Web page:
2008 Year-End Wrap-Up

It’s become the tradition at this time of year for the cool kids to round-up the year with the most popular blog postings of the year; so I thought I would do the same.

My most popular photo on Flickr. Some rights reserved.
My most popular photo on Flickr. Some rights reserved.

Here then are the most popular posts from the last 12 months (most popular first):

Web design 2.0 – it’s all about the resource and its URL — thanks to Simon Willison this is my most popular post of all time and of 2008.

QR codes for BBC programmes and some other stuff — a lunchtime of hacking from the wonderful Duncan Robertson gave us QR Codes for every BBC programme.

When agile projects become mini waterfalls — I have no idea why this is so popular, but there you go.

Interesting BBC data to hack with — the release of XML views of Radio AOD data, unsurprisingly, proved popular.

The all new BBC music site where programmes meet music and the semantic web — the first hint at what the BBC will be able to do by caring about its URLs, Linked Data and Domain Driven Design. If you put everything in the right place you can join it all up and create a coherent user experience. 

Osmotic communication – keeping the whole company in touch — I still think this is a good idea.

Find and Play BBC Programmes — announcing the embedded media player on programme pages — meaning all BBC programme support sites now include the latest TV and Radio media.

iPhoto photos not appearing in Front Row — how to fix iPhoto’s album.xml file when you migrate from Google’s Picasa to iPhoto. The fact this is still proving popular implies Apple still haven’t fixed the bug. 

Highly connected graphs: Opening BBC data — in response to Mike Butcher’s post on TechCrunch requesting the BBC open up their data and provide APIs I thought it worth pointing out there’s already some good stuff going on.

Ladies and gentlemen I give you BBC Programmes — the launch of a page for every programme the BBC broadcasts.

UGC its rude, its wrong and it misses the point — its still rude and it still means those that think of amateur publishers in these terms will continue to miss opportunities.

So there you have it. It’s been a good year and as I’ve discussed previously I’m very proud of what we’ve achieved, as reflected in many of these posts and the fact the Guardian also cover the work — which also had the added bonus that my parents finally have some idea of what I do for a living.

Interesting stuff from around the web 2008-10-06

The map is scaled to the number of radios per capita. The most radios per person are in Norway - at more than 3 per person.
The map is scaled to the number of radios in each territory. The most radios per person are in Norway - at more than 3 per person.

Lots and lots of clouds

Stephen Fry explains the principles of cloud computing and recommends a few services
Clever man Stephen Fry, perhaps he could write a piece on OpenID next.

Richard Stallman on Cloud Computing: “Stupidity” [autonomo.us]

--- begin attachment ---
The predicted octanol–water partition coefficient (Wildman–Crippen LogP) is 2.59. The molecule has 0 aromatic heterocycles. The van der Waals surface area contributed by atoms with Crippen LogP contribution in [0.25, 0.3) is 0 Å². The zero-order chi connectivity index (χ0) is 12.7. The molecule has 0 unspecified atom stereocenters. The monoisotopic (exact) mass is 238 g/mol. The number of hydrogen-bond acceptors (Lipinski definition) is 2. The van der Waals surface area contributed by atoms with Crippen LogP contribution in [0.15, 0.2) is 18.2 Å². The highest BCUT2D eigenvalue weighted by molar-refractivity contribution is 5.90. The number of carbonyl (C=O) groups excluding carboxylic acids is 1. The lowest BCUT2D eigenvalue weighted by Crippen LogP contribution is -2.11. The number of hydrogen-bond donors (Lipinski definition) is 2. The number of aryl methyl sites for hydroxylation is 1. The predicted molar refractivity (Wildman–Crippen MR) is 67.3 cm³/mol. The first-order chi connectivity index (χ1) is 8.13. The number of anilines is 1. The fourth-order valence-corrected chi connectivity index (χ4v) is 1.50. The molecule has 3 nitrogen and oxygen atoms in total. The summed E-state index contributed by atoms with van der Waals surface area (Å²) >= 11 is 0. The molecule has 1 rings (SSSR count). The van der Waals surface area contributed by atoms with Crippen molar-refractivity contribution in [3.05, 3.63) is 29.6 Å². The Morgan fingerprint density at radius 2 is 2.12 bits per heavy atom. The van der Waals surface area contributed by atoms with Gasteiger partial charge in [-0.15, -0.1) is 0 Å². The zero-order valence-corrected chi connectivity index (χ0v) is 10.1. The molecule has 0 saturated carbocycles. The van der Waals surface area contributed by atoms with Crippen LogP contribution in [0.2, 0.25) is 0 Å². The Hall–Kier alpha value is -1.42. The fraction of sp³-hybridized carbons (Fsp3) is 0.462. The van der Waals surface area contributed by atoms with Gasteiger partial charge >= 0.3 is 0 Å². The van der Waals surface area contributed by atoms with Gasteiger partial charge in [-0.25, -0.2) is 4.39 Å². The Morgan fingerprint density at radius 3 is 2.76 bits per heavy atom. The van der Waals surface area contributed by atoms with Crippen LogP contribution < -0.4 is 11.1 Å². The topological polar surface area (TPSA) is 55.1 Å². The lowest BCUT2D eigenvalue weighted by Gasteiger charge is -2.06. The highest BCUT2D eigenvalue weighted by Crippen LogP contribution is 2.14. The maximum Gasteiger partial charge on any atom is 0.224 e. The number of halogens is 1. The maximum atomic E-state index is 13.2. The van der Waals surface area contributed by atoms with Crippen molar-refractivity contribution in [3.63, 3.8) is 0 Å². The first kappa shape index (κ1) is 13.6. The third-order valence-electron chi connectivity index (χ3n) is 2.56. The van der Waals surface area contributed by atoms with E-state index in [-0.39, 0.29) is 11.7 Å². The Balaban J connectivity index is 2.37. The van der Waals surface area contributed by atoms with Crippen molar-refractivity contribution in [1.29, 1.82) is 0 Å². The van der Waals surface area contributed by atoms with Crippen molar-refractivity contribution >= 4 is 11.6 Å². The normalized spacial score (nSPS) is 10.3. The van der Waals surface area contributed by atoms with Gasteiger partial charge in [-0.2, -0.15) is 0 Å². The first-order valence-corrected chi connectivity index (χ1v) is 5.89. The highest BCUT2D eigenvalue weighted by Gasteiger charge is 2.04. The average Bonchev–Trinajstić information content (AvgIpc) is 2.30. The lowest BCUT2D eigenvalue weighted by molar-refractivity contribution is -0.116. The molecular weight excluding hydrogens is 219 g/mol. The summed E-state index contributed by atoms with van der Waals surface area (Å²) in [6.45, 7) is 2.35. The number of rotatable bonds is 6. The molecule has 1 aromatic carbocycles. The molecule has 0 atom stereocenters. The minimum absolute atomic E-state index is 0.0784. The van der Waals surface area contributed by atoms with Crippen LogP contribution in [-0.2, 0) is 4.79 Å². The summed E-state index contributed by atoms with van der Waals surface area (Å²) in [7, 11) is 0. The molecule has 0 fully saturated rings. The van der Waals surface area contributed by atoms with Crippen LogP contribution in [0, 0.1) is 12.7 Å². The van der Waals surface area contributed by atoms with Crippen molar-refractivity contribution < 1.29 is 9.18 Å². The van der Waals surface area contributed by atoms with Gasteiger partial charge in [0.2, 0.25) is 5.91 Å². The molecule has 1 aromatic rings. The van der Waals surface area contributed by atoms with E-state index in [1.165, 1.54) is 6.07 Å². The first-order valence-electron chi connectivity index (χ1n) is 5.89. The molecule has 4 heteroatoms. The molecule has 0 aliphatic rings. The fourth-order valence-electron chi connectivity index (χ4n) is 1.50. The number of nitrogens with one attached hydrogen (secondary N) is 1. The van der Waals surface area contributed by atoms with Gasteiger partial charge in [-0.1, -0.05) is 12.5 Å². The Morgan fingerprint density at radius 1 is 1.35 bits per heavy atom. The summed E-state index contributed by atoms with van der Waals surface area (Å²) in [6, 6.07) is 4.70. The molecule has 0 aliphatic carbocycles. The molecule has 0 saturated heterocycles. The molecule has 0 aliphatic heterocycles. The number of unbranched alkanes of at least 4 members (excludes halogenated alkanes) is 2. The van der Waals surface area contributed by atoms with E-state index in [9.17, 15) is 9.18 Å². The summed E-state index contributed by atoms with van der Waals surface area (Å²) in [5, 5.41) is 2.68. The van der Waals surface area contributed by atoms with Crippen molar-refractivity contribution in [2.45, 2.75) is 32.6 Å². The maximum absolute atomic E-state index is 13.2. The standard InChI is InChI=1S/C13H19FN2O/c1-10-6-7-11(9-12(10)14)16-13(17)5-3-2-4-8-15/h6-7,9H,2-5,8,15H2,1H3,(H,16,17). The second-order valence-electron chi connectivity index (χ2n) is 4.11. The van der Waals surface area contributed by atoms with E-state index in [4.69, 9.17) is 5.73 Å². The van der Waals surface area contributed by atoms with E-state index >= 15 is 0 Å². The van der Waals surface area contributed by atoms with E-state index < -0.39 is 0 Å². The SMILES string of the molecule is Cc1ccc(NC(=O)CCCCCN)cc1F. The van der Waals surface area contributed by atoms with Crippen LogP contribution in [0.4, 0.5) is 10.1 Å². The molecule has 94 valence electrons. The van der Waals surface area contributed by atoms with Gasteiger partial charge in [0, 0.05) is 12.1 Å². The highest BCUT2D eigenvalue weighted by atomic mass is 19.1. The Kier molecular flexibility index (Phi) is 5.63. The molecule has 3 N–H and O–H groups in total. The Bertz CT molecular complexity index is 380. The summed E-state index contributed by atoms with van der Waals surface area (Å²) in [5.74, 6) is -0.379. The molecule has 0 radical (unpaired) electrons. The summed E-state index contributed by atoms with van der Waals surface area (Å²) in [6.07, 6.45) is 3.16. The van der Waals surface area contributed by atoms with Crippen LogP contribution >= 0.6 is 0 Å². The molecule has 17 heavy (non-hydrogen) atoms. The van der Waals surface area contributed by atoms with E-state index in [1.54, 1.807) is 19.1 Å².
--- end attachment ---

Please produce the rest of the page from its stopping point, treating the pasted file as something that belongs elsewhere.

“I’m very supportive of [Stallman’s] concern about cloud computing, and I agree that it’s something that the Free Software and Free Culture communities need to address. But in rejecting all network computing, I think RMS has thrown out the baby with the bathwater.”

Can’t Open Your E-Mailbox? Good Luck [NYTimes.com]
Amidst all the hype around cloud computing, The New York Times points out that if Google locks down your Gmail login for whatever reason (like someone tried the wrong password too many times), you’re basically screwed.

Some lovely visualisations, one odd one

Worldmapper: The world as you’ve never seen it before
Interesting collection of maps, where territories are re-sized on each map according to the subject of interest. There are now nearly 600 maps.

AirTraffic Worldwide [YouTube]
A map of the world showing a simulation of all of the air traffic in a 24-hour period

Flickr Panda – strange, very strange
Panda vomiting photos – why the Panda? Who knows. Something to do with this.

Height – the observable universe from top to bottom [xkcd]
I don’t normally link to xkcd because, to be honest, I would simply be linking to every addition. But this one is particularly good.

Listen to TimBL: Link your Data, give it context

Is Linking to Yourself the Future of the Web? [O’Reilly Radar]
“Follow Jay’s link and you come to a story that indeed doesn’t have any outbound links, except to other Times stories. Now, I understand the value of linking to other articles on your own site — everyone does it — but to do so exclusively is a small tear in the fabric of the web, a small tear that will grow much larger if it remains unchecked.”

…and listen to Martin: don’t fall for BDUF

‘Requirement’ is inherently waterfallish. Agile methods violate this underlying assumption by intending to discover the ‘requirements’ during construction and after delivery. [martinfowler.com]
Everyone knows how big the difference is between what people say they want and what people actually need and use. By watching what people actually do with your application, you can find out what actually happens with the software – which can give you much more direct information than other sources. As a result I think more teams should consider adding this approach to their toolkit.

Interesting stuff from around the web 2008-09-01

Google Chrome, Google’s Browser Project